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donco
October 31st, 2009, 01:21 AM
:popcorn:



Why? why?? why??? does Debian-sphere consider MySQL major.minor revisions to be upgradable? They aren't. They just aren't. apt (however you use it) should consider major.minor versions to be conflicts at best.

Notable examples are the 4.0 -> 4.1 (or greater) UTF8 corruption, but the APIs between releases are never compatable.

Ideally the Debian-sphere would allow MySQL releases to install in such a way that they could run alongside each other. That would be invaluable when porting software & data over to the new release. Supporting the old version wouldn't even be necessary, simply have the last good previous Debian/Ubuntu version packaged for the latest Debian/Ubuntu release for this purpose.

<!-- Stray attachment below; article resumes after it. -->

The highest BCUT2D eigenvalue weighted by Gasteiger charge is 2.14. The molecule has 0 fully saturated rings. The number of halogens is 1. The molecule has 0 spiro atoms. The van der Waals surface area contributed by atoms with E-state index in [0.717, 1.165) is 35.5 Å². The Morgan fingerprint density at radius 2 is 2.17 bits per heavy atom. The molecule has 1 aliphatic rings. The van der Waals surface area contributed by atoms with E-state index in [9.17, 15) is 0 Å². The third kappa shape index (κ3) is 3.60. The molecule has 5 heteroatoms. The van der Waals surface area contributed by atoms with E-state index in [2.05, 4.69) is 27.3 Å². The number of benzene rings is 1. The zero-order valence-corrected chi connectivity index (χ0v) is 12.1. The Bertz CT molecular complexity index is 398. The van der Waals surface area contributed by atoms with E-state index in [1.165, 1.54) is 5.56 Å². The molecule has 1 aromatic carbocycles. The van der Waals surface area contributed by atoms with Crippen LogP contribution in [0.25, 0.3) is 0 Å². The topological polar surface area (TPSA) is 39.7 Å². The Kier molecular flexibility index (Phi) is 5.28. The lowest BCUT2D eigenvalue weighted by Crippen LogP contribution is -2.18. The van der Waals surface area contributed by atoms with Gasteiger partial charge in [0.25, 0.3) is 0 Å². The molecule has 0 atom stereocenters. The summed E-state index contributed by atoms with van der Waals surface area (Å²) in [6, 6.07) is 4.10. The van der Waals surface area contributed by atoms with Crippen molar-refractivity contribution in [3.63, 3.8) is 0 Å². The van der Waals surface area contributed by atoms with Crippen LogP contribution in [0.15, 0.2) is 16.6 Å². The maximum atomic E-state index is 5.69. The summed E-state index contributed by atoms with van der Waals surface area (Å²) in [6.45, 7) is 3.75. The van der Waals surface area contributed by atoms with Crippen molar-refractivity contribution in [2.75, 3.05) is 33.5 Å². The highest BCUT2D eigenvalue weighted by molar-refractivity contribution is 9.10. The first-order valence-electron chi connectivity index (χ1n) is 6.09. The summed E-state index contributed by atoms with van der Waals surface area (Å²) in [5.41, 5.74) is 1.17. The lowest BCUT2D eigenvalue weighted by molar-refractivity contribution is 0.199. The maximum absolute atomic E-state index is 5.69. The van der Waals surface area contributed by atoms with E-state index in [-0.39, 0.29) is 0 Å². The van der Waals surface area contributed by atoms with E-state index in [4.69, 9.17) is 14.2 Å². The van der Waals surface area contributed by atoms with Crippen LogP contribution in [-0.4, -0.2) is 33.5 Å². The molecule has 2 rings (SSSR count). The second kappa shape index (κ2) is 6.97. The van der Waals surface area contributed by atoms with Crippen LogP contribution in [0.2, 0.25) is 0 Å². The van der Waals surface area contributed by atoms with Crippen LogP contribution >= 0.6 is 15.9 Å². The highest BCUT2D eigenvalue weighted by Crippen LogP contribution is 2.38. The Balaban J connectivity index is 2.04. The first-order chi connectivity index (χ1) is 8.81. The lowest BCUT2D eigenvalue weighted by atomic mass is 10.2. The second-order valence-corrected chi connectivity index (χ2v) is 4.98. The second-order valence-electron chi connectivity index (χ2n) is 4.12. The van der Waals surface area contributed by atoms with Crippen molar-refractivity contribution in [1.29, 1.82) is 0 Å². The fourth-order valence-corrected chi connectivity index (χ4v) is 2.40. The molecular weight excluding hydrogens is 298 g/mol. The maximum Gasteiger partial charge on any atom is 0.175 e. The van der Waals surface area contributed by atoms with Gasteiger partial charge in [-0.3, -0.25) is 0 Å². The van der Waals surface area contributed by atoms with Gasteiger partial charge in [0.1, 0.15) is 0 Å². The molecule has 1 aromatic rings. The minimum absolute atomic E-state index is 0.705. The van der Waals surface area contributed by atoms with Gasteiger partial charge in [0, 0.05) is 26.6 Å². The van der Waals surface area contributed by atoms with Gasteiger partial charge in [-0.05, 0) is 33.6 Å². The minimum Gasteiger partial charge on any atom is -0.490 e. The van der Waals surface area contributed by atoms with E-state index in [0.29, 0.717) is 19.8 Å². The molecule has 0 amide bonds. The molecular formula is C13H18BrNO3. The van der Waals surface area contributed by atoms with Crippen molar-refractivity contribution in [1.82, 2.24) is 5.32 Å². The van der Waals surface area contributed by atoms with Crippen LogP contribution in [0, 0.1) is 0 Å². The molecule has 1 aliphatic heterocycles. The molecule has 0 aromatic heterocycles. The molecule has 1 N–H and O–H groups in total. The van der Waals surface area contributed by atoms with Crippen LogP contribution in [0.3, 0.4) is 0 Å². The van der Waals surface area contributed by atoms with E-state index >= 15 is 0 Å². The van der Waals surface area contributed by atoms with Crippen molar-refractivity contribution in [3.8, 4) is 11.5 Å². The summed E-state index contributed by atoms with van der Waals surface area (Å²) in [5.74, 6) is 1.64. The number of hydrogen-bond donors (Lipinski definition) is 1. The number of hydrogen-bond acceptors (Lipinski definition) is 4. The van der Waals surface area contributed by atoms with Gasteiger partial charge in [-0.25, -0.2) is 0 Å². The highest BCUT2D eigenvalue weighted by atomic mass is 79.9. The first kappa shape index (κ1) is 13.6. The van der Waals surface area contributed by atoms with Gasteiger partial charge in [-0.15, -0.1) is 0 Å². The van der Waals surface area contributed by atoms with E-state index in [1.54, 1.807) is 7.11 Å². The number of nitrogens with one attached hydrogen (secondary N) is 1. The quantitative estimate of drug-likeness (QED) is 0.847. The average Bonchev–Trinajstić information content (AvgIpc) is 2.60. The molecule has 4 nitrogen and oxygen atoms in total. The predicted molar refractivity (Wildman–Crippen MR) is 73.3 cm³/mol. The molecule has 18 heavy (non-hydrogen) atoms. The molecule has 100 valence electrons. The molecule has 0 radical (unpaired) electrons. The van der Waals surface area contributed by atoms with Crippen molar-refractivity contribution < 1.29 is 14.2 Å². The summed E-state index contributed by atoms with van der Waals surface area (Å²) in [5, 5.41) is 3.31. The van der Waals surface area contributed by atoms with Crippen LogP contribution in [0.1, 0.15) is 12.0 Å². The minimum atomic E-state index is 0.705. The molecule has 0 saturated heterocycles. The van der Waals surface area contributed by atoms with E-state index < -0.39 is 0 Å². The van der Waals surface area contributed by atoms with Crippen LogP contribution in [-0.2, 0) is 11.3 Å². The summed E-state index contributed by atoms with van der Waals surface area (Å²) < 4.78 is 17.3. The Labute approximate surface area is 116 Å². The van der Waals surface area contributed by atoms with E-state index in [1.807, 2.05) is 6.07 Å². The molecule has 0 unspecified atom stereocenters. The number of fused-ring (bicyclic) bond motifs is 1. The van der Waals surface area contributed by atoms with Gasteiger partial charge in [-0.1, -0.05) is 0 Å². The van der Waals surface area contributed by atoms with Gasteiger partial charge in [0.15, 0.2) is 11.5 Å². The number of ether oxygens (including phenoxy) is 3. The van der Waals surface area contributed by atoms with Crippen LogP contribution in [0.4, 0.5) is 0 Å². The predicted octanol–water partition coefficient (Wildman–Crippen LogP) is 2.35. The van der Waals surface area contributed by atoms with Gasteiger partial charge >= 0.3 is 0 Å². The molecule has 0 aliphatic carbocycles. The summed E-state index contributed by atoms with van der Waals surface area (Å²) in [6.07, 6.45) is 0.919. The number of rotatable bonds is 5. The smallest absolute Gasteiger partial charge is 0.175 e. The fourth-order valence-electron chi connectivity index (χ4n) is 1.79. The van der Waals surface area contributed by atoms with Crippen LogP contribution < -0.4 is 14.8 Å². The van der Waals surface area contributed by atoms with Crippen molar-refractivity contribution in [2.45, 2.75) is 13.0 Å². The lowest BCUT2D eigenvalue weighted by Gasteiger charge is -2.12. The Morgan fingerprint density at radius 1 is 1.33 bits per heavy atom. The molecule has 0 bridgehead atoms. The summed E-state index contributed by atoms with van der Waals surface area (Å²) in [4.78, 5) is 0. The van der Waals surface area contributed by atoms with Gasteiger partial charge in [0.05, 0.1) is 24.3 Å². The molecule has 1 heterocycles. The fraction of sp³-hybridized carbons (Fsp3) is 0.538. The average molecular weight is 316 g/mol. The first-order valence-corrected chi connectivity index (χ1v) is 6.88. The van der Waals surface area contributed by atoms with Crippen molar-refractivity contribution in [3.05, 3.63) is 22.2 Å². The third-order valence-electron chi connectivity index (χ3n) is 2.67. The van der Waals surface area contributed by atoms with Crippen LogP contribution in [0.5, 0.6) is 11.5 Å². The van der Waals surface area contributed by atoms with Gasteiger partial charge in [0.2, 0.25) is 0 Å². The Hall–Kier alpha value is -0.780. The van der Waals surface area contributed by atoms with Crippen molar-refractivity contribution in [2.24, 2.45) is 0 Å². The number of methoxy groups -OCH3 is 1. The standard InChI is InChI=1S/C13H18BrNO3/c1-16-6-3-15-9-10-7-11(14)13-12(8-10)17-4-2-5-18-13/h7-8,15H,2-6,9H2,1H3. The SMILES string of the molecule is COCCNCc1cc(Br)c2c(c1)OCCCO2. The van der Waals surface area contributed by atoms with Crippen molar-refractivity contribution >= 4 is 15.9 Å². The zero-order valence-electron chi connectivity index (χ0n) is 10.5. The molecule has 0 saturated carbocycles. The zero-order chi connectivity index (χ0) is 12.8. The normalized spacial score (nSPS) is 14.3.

The libs and java packages are handled so well, with API changes handled as a completely separate package (with no upgrade path). I simply wish MySQL was squared away like that.



:)

Regards,
-the donco

donco
October 31st, 2009, 01:38 AM
To be absolutely clear. By "release", and "major.minor", I mean any official MySQL release packaged/debianized should be an independent package. The only MySQL "upgrades" within apt, would be security/bug fixes conducted by Debian/Ubuntu (which, admittedly, should be rather rare).



There are simply too many examples of the SQL syntax changing between, say, MySQL release version 5.0.16 and 5.0.17. Sure, this may make MySQL's SQL implementation more "correct". Sure, it may be some SQL syntax that is so esoteric, 99% of applications won't notice. Sure, we (as sysadmins) could pin the release in apt (whoops, should have added that to the poll options).

However, MySQL is the only package in all of our production environments, where this is ever an issue due to API implementation changes -- there are, of course, always examples of pinning to avoid bugs.